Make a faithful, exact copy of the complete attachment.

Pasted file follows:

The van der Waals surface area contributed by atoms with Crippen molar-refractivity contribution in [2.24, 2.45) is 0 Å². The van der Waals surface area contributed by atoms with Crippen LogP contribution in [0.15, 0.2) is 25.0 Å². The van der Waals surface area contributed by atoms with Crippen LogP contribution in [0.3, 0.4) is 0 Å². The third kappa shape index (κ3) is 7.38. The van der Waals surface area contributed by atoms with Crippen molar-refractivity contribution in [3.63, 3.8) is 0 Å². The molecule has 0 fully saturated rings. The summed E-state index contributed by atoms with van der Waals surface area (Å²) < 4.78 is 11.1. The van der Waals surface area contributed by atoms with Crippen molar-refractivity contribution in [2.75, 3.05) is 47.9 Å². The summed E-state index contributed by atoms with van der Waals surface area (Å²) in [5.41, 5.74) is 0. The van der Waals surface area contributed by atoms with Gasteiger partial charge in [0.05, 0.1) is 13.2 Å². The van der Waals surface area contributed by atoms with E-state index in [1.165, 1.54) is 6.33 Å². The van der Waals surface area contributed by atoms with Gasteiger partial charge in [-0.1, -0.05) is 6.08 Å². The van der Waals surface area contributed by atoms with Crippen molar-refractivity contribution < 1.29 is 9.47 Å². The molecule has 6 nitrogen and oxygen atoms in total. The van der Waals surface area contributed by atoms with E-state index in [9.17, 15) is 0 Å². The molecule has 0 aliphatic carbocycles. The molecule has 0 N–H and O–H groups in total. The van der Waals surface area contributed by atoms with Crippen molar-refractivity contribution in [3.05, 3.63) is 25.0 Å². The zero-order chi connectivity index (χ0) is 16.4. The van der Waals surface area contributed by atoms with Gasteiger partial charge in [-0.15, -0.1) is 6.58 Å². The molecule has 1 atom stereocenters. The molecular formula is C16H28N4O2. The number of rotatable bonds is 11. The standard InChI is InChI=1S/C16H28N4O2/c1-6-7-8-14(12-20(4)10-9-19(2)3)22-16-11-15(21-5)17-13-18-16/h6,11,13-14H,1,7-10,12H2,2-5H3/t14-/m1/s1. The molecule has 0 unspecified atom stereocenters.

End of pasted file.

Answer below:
The van der Waals surface area contributed by atoms with Crippen molar-refractivity contribution in [2.24, 2.45) is 0 Å². The van der Waals surface area contributed by atoms with Crippen LogP contribution in [0.15, 0.2) is 25.0 Å². The van der Waals surface area contributed by atoms with Crippen LogP contribution in [0.3, 0.4) is 0 Å². The third kappa shape index (κ3) is 7.38. The van der Waals surface area contributed by atoms with Crippen molar-refractivity contribution in [3.63, 3.8) is 0 Å². The molecule has 0 fully saturated rings. The summed E-state index contributed by atoms with van der Waals surface area (Å²) < 4.78 is 11.1. The van der Waals surface area contributed by atoms with Crippen molar-refractivity contribution in [2.75, 3.05) is 47.9 Å². The summed E-state index contributed by atoms with van der Waals surface area (Å²) in [5.41, 5.74) is 0. The van der Waals surface area contributed by atoms with Gasteiger partial charge in [0.05, 0.1) is 13.2 Å². The van der Waals surface area contributed by atoms with E-state index in [1.165, 1.54) is 6.33 Å². The van der Waals surface area contributed by atoms with Gasteiger partial charge in [-0.1, -0.05) is 6.08 Å². The van der Waals surface area contributed by atoms with Crippen molar-refractivity contribution < 1.29 is 9.47 Å². The molecule has 6 nitrogen and oxygen atoms in total. The van der Waals surface area contributed by atoms with E-state index in [9.17, 15) is 0 Å². The molecule has 0 aliphatic carbocycles. The molecule has 0 N–H and O–H groups in total. The van der Waals surface area contributed by atoms with Crippen molar-refractivity contribution in [3.05, 3.63) is 25.0 Å². The zero-order chi connectivity index (χ0) is 16.4. The van der Waals surface area contributed by atoms with Gasteiger partial charge in [-0.15, -0.1) is 6.58 Å². The molecule has 1 atom stereocenters. The molecular formula is C16H28N4O2. The number of rotatable bonds is 11. The standard InChI is InChI=1S/C16H28N4O2/c1-6-7-8-14(12-20(4)10-9-19(2)3)22-16-11-15(21-5)17-13-18-16/h6,11,13-14H,1,7-10,12H2,2-5H3/t14-/m1/s1. The molecule has 0 unspecified atom stereocenters.